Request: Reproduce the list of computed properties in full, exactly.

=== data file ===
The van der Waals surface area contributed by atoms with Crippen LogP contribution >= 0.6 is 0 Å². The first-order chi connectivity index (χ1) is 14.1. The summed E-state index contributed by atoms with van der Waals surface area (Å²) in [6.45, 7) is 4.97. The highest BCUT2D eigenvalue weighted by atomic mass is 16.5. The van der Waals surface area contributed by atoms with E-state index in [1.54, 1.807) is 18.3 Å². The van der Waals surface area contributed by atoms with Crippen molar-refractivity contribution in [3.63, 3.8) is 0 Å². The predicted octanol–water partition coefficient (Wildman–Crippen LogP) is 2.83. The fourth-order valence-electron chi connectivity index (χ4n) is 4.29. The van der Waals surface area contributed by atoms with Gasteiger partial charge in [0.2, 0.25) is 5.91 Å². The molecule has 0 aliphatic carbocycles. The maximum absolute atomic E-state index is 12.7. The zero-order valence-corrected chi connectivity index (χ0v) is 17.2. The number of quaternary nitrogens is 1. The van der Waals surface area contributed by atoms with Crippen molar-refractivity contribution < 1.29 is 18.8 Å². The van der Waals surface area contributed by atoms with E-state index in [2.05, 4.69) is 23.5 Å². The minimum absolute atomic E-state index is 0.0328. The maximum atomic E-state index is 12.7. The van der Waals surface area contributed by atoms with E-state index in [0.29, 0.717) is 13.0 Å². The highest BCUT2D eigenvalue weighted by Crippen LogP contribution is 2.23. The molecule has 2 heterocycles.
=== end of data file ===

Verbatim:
The van der Waals surface area contributed by atoms with Crippen LogP contribution >= 0.6 is 0 Å². The first-order chi connectivity index (χ1) is 14.1. The summed E-state index contributed by atoms with van der Waals surface area (Å²) in [6.45, 7) is 4.97. The highest BCUT2D eigenvalue weighted by atomic mass is 16.5. The van der Waals surface area contributed by atoms with E-state index in [1.54, 1.807) is 18.3 Å². The van der Waals surface area contributed by atoms with Crippen molar-refractivity contribution in [3.63, 3.8) is 0 Å². The predicted octanol–water partition coefficient (Wildman–Crippen LogP) is 2.83. The fourth-order valence-electron chi connectivity index (χ4n) is 4.29. The van der Waals surface area contributed by atoms with Gasteiger partial charge in [0.2, 0.25) is 5.91 Å². The molecule has 0 aliphatic carbocycles. The maximum absolute atomic E-state index is 12.7. The zero-order valence-corrected chi connectivity index (χ0v) is 17.2. The number of quaternary nitrogens is 1. The van der Waals surface area contributed by atoms with Crippen molar-refractivity contribution < 1.29 is 18.8 Å². The van der Waals surface area contributed by atoms with E-state index in [2.05, 4.69) is 23.5 Å². The minimum absolute atomic E-state index is 0.0328. The maximum atomic E-state index is 12.7. The van der Waals surface area contributed by atoms with E-state index in [0.29, 0.717) is 13.0 Å². The highest BCUT2D eigenvalue weighted by Crippen LogP contribution is 2.23. The molecule has 2 heterocycles.